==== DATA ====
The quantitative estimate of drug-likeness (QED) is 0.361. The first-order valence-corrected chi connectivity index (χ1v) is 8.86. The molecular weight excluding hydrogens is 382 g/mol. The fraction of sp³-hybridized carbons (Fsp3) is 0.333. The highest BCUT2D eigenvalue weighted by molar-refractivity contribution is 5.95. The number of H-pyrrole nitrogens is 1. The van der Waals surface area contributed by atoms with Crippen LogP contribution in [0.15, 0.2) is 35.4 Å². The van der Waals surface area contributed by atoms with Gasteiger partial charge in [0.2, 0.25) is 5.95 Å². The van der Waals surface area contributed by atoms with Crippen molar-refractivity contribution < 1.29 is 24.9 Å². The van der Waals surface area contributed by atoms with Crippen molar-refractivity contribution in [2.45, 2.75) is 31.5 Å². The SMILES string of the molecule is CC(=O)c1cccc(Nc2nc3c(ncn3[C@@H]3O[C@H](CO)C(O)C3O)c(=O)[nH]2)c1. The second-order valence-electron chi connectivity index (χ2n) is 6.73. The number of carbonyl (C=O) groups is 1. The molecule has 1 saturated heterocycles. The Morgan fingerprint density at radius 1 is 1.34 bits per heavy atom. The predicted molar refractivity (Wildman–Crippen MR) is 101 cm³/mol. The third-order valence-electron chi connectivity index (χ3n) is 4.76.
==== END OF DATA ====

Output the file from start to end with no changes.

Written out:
The quantitative estimate of drug-likeness (QED) is 0.361. The first-order valence-corrected chi connectivity index (χ1v) is 8.86. The molecular weight excluding hydrogens is 382 g/mol. The fraction of sp³-hybridized carbons (Fsp3) is 0.333. The highest BCUT2D eigenvalue weighted by molar-refractivity contribution is 5.95. The number of H-pyrrole nitrogens is 1. The van der Waals surface area contributed by atoms with Crippen LogP contribution in [0.15, 0.2) is 35.4 Å². The van der Waals surface area contributed by atoms with Gasteiger partial charge in [0.2, 0.25) is 5.95 Å². The van der Waals surface area contributed by atoms with Crippen molar-refractivity contribution < 1.29 is 24.9 Å². The van der Waals surface area contributed by atoms with Crippen molar-refractivity contribution in [2.45, 2.75) is 31.5 Å². The SMILES string of the molecule is CC(=O)c1cccc(Nc2nc3c(ncn3[C@@H]3O[C@H](CO)C(O)C3O)c(=O)[nH]2)c1. The second-order valence-electron chi connectivity index (χ2n) is 6.73. The number of carbonyl (C=O) groups is 1. The molecule has 1 saturated heterocycles. The Morgan fingerprint density at radius 1 is 1.34 bits per heavy atom. The predicted molar refractivity (Wildman–Crippen MR) is 101 cm³/mol. The third-order valence-electron chi connectivity index (χ3n) is 4.76.